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At this point, no diesel engine is available. Buyers can choose from a 4.0-liter V-6 -- much like the one in the Pathfinder, Xterra, and Frontier -- which we would expect to have around 260 horsepower, or the Titan's 5.6-liter V-8, likely to have around 300 horses. No official power ratings have been released. Both engines are backed by a five-speed automatic transmission. A nice byproduct of this van's Titan roots is that no part of the engine bay sits behind the A-pillar. This makes it easier to work on the engine, and adds more space in the footwells.
Inside, the layout seats two, and the passenger seat folds down. There is enough room for 120.7-inch cargo floor length and 70.3-inch cargo floor width, and there's 76.5 inches of standing space in the high-roof model. A center console is available, as are cupholders, an overhead console, Bluetooth, and a navigation system. We should have more information on the NV line as it gets closer to the spring 2011 on-sale date.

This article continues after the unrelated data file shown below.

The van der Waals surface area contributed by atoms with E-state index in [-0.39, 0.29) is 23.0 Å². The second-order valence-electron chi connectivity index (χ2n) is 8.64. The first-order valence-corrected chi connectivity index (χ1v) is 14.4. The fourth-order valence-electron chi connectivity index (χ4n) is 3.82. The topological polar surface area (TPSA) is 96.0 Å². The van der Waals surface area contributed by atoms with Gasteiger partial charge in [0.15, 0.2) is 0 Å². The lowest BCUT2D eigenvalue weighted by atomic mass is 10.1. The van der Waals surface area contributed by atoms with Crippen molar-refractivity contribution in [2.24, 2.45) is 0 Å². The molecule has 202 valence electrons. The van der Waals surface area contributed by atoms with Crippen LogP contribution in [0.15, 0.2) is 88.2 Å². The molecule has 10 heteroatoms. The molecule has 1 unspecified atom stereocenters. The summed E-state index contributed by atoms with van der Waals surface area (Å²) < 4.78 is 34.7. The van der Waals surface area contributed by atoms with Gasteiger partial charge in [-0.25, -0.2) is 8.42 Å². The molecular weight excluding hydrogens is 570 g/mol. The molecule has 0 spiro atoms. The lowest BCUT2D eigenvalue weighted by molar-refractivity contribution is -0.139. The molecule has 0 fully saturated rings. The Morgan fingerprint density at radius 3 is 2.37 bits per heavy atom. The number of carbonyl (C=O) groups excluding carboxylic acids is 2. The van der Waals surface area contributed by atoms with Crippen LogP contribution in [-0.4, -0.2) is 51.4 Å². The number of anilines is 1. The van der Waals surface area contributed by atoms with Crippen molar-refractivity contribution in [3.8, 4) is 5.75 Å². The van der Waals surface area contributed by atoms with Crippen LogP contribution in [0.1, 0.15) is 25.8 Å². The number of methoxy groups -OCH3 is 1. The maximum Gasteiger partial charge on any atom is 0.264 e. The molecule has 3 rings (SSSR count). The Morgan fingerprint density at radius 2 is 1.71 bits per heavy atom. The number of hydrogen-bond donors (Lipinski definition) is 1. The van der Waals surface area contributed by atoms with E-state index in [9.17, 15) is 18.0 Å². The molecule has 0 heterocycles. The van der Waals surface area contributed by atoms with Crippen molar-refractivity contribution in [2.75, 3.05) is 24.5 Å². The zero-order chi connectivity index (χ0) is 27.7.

2015 Ford Transit Connect Specifications

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Fair Market Price $21,186
MSRP $22,330
Editors' Overall Rating
Mileage 21 City / 29 Highway
Engine 2.5L I4
Horse Power 169 hp @ 6,000 rpm
Torque 171 ft lb of torque @ 4,500 rpm
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2015 Ford Transit Connect

Fair Market Price
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MSRP: $22,330